Arriving on the plains they encounter another band of Metatraxi. Their attitude to the Doctor has totally changed, and they now want him to lead them. The Doctor slips off alone to his final confrontation in the Dalek war room, where he finds that the Dalek war computer is now fused with McBride and the band of Pirates aboard the Metatraxi ship have been captured, and prepared for extermination. When the pirates are brought before the dalek war computer what is left of McBride refuses to kill Jazz because he loves her. The daleks decide to kill them anyway but the War computer destroys the daleks, killing itself in the process.

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Destination: Holocaust

by: David Roden
Episodes: 4
Companions:
Submitted for: Children in Need special

Story: Night on the platform of a railway station somewhere in southern England. Strange sounds are heard, snow starts to fall and clouds gather, crackling with electricity. The TARDIS emerges from the clouds and spirals down to rest in an alcove on Platform 1. A figure emerges and goes out to the main entrance where another figure is alighting from an expensive Jaguar car. The Brigadier is delighted to see the Doctor – although the Doctor feared that he might have missed the Brogadier and comments that there is a storm coming as they head off for their reunion in the Jaguar.

The Doctor is talking to the Brigadier about a liar called Strobilus and asks who will be at the UNIT reunion; he hopes to see Captain Yates, Sarah Jane and ‘dear old Liz’. An enormous green fireball bursts out of the clouds and hurtles down to Earth, skimming over trees and houses. In a nearby church, a vicar hears the noise of the object and, hurrying outside, sees the fireball strike the church spire and impact into the nearby vicarage. A section of the burning ball drops in the country road in front of the Jaguar, causing the Brigadier to brake sharply. With the vehicle amidst burning liquid, the Doctor gets his winded friend out of the car into the trees as the Jaguar explodes. Examining the smoking metal, the Doctor finds it is pure varinium. Outside the church they encounter the vicar who is desperate to reach his wife, Agnes, who was in the vicarage – despite the fact that nobody could have survived. The vicar is sure that this is the Devil’s work. The Doctor spots a line of silver figures emerging from the flames and green light, and stalking up the hillside towards the church – Cybermen. The aliens open fire on the trio, and the vicar is blasted backwards into a gravestone by a beam of blue light. The Doctor and Brigadier take cover inside the church.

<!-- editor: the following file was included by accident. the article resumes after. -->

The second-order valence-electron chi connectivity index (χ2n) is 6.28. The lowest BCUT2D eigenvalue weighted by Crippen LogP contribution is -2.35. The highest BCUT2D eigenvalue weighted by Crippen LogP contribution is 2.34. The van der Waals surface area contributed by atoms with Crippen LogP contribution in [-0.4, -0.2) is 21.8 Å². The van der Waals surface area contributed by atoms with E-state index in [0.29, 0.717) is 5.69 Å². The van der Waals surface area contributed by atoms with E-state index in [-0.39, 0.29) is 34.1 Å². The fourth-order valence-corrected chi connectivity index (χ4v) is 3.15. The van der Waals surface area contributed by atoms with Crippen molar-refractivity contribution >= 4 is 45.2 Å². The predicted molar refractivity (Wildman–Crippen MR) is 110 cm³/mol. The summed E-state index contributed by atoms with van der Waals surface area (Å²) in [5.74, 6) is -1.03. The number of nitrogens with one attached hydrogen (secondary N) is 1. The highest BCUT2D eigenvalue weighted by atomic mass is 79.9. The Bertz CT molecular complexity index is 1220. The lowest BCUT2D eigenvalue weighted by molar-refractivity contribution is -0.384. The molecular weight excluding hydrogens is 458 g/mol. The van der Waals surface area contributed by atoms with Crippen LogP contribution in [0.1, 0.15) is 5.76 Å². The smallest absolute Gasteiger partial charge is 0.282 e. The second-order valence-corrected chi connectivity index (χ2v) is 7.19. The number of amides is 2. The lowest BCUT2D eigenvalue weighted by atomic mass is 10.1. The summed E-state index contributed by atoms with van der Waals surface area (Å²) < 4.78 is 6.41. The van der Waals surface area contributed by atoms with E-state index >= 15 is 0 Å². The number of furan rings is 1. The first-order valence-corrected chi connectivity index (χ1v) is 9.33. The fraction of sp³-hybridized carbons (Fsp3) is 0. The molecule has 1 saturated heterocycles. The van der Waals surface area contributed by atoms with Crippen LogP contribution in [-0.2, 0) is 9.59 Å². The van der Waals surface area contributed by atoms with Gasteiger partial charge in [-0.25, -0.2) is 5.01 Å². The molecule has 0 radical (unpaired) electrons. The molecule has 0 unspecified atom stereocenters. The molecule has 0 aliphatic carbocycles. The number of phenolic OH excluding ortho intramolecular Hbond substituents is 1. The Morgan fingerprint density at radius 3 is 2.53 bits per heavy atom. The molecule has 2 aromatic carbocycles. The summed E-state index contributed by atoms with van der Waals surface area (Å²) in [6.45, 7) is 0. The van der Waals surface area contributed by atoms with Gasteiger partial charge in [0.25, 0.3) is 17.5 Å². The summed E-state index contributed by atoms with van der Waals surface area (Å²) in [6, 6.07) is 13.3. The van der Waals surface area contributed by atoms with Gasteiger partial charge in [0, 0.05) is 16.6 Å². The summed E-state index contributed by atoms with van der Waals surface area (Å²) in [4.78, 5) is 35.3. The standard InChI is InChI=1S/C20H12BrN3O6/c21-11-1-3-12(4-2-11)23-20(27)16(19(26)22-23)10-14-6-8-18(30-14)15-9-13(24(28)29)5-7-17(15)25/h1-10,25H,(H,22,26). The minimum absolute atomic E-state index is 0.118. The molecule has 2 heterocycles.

Inside the church, the pair try to find another way out, aware that the roof is badly damaged. Spread-eagled across the altar is the incomplete remains of a Cyberman, and the Doctor determines that the spaceship must have been blown apart on impact. The Cybermen blast the church door off its hinges, and the pair face a Cyberleader. The Cyberleader explains that they have tracked the Doctor through time and space as they wished him to witness the destruction of Earth; they came to find him and to find new life for their race. Although the Brigadier says that mankind will be defiant, through the hole in the roof can be seen the underside of a vast spaceship. “When dawn comes we shall be the new masters,” says the Cyberleader as its troops lead the Doctor and Brigadier away. Outside the church, a beam of light shoots from the underside of the ship, sweeping the group up towards the vessel in the shaft of light as the picture fades to black.

Notes:
Approached in May 1993 to write a five minute sketch for the BBC charity extravaganza, Children In Need, former Doctor Who producer John Nathan-Turner approached writer David Roden, who had been trying to interest him in diverse projects over the last couple of years. He quickly developed a storyline, which Nathan-Turner deemed too expensive to make, with its requirements of night shooting, snow machines, a car crash and a spaceship hitting a church. It was abandoned the next day, and talks continued, with a further storyline, The Endgame, being proposed in July.

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The Dark Dimension

by: Adrian Rigelsford
Episodes: 1
Submitted for: Direct to video 30th anniversery special

Story:

A horrifying concept model for the redesigned Cybermen for the Dark Dimension



Notes:


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Doctor Who (The animated series)

by: Nelvana
Companions:
Submitted for: Pitch for a animated series

Story: Unknown

Notes:
In the early 90s, whilst the BBC were in negotiation with David Segal and CBS they were also in talks with Canadian animation house Nelvana ('Droids', 'The Raccoons) about producing an animated version of the show. concept sketches were drawn up and scriptwriting had just started when the project was cancelled.